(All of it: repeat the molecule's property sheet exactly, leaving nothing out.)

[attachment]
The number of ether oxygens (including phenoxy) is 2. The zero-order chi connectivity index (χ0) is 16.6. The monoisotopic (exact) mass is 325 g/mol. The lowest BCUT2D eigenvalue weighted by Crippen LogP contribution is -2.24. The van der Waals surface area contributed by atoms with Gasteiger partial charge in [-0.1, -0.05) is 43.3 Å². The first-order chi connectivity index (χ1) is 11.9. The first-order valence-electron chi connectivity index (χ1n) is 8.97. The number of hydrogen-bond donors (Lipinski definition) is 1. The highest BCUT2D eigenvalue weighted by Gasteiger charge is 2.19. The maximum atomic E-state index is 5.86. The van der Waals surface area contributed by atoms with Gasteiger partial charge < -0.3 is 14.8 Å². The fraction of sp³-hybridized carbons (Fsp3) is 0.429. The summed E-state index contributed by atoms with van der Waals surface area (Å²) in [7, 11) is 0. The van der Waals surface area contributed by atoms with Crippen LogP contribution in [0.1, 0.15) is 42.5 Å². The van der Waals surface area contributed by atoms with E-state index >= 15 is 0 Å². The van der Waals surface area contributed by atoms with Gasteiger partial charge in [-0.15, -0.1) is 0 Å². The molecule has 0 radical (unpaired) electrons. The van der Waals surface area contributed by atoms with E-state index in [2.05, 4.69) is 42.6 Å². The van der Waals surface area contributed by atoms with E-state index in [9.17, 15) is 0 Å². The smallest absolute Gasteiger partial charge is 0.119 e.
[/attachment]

The number of ether oxygens (including phenoxy) is 2. The zero-order chi connectivity index (χ0) is 16.6. The monoisotopic (exact) mass is 325 g/mol. The lowest BCUT2D eigenvalue weighted by Crippen LogP contribution is -2.24. The van der Waals surface area contributed by atoms with Gasteiger partial charge in [-0.1, -0.05) is 43.3 Å². The first-order chi connectivity index (χ1) is 11.9. The first-order valence-electron chi connectivity index (χ1n) is 8.97. The number of hydrogen-bond donors (Lipinski definition) is 1. The highest BCUT2D eigenvalue weighted by Gasteiger charge is 2.19. The maximum atomic E-state index is 5.86. The van der Waals surface area contributed by atoms with Gasteiger partial charge < -0.3 is 14.8 Å². The fraction of sp³-hybridized carbons (Fsp3) is 0.429. The summed E-state index contributed by atoms with van der Waals surface area (Å²) in [7, 11) is 0. The van der Waals surface area contributed by atoms with Crippen LogP contribution in [0.1, 0.15) is 42.5 Å². The van der Waals surface area contributed by atoms with E-state index >= 15 is 0 Å². The van der Waals surface area contributed by atoms with Gasteiger partial charge in [-0.15, -0.1) is 0 Å². The molecule has 0 radical (unpaired) electrons. The van der Waals surface area contributed by atoms with E-state index in [2.05, 4.69) is 42.6 Å². The van der Waals surface area contributed by atoms with E-state index in [9.17, 15) is 0 Å². The smallest absolute Gasteiger partial charge is 0.119 e.